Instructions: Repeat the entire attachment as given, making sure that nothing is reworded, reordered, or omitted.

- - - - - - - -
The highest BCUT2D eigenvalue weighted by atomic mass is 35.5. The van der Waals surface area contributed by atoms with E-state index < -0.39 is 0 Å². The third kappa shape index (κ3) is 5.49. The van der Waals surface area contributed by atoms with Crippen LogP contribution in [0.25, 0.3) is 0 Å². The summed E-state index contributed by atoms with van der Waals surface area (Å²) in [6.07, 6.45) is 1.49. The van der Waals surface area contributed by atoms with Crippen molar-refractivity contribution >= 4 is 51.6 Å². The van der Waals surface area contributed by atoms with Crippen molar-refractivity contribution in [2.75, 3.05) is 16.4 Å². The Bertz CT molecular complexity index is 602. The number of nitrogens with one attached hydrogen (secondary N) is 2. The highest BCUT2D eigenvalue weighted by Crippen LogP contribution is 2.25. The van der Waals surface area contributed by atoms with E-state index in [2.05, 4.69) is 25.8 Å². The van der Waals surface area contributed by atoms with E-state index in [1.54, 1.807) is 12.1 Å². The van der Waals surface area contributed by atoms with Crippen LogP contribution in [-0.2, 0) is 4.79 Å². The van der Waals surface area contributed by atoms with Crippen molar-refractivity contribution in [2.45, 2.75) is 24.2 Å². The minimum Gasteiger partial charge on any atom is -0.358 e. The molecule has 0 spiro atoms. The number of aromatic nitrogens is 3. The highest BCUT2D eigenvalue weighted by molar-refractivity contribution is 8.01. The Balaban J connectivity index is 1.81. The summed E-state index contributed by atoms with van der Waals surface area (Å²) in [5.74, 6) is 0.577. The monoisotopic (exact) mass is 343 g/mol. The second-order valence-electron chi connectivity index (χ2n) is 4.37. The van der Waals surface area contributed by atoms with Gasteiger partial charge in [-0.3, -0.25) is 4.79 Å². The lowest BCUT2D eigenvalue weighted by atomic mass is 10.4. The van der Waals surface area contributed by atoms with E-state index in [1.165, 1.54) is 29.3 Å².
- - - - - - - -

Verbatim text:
The highest BCUT2D eigenvalue weighted by atomic mass is 35.5. The van der Waals surface area contributed by atoms with E-state index < -0.39 is 0 Å². The third kappa shape index (κ3) is 5.49. The van der Waals surface area contributed by atoms with Crippen LogP contribution in [0.25, 0.3) is 0 Å². The summed E-state index contributed by atoms with van der Waals surface area (Å²) in [6.07, 6.45) is 1.49. The van der Waals surface area contributed by atoms with Crippen molar-refractivity contribution >= 4 is 51.6 Å². The van der Waals surface area contributed by atoms with Crippen molar-refractivity contribution in [2.75, 3.05) is 16.4 Å². The Bertz CT molecular complexity index is 602. The number of nitrogens with one attached hydrogen (secondary N) is 2. The highest BCUT2D eigenvalue weighted by Crippen LogP contribution is 2.25. The van der Waals surface area contributed by atoms with E-state index in [2.05, 4.69) is 25.8 Å². The van der Waals surface area contributed by atoms with E-state index in [1.54, 1.807) is 12.1 Å². The van der Waals surface area contributed by atoms with Crippen LogP contribution in [-0.2, 0) is 4.79 Å². The van der Waals surface area contributed by atoms with Crippen molar-refractivity contribution in [2.45, 2.75) is 24.2 Å². The minimum Gasteiger partial charge on any atom is -0.358 e. The molecule has 0 spiro atoms. The number of aromatic nitrogens is 3. The highest BCUT2D eigenvalue weighted by molar-refractivity contribution is 8.01. The Balaban J connectivity index is 1.81. The summed E-state index contributed by atoms with van der Waals surface area (Å²) in [5.74, 6) is 0.577. The monoisotopic (exact) mass is 343 g/mol. The second-order valence-electron chi connectivity index (χ2n) is 4.37. The van der Waals surface area contributed by atoms with Gasteiger partial charge in [-0.3, -0.25) is 4.79 Å². The lowest BCUT2D eigenvalue weighted by atomic mass is 10.4. The van der Waals surface area contributed by atoms with E-state index in [1.165, 1.54) is 29.3 Å².